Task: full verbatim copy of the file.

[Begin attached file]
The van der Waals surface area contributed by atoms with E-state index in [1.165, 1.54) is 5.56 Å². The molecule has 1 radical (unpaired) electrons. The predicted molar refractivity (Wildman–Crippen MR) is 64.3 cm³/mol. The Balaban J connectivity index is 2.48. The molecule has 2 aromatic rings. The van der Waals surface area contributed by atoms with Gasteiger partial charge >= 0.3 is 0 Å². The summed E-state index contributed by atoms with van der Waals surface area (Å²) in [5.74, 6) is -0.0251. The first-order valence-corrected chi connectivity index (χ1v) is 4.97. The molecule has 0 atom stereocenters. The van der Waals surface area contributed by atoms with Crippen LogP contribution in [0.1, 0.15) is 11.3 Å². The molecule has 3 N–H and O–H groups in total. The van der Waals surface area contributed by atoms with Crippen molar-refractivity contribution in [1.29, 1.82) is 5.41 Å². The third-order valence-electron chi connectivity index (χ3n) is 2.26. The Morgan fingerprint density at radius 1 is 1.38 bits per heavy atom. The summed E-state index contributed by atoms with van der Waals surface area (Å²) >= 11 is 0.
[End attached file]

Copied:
The van der Waals surface area contributed by atoms with E-state index in [1.165, 1.54) is 5.56 Å². The molecule has 1 radical (unpaired) electrons. The predicted molar refractivity (Wildman–Crippen MR) is 64.3 cm³/mol. The Balaban J connectivity index is 2.48. The molecule has 2 aromatic rings. The van der Waals surface area contributed by atoms with Gasteiger partial charge >= 0.3 is 0 Å². The summed E-state index contributed by atoms with van der Waals surface area (Å²) in [5.74, 6) is -0.0251. The first-order valence-corrected chi connectivity index (χ1v) is 4.97. The molecule has 0 atom stereocenters. The van der Waals surface area contributed by atoms with Crippen LogP contribution in [0.1, 0.15) is 11.3 Å². The molecule has 3 N–H and O–H groups in total. The van der Waals surface area contributed by atoms with Crippen molar-refractivity contribution in [1.29, 1.82) is 5.41 Å². The third-order valence-electron chi connectivity index (χ3n) is 2.26. The Morgan fingerprint density at radius 1 is 1.38 bits per heavy atom. The summed E-state index contributed by atoms with van der Waals surface area (Å²) >= 11 is 0.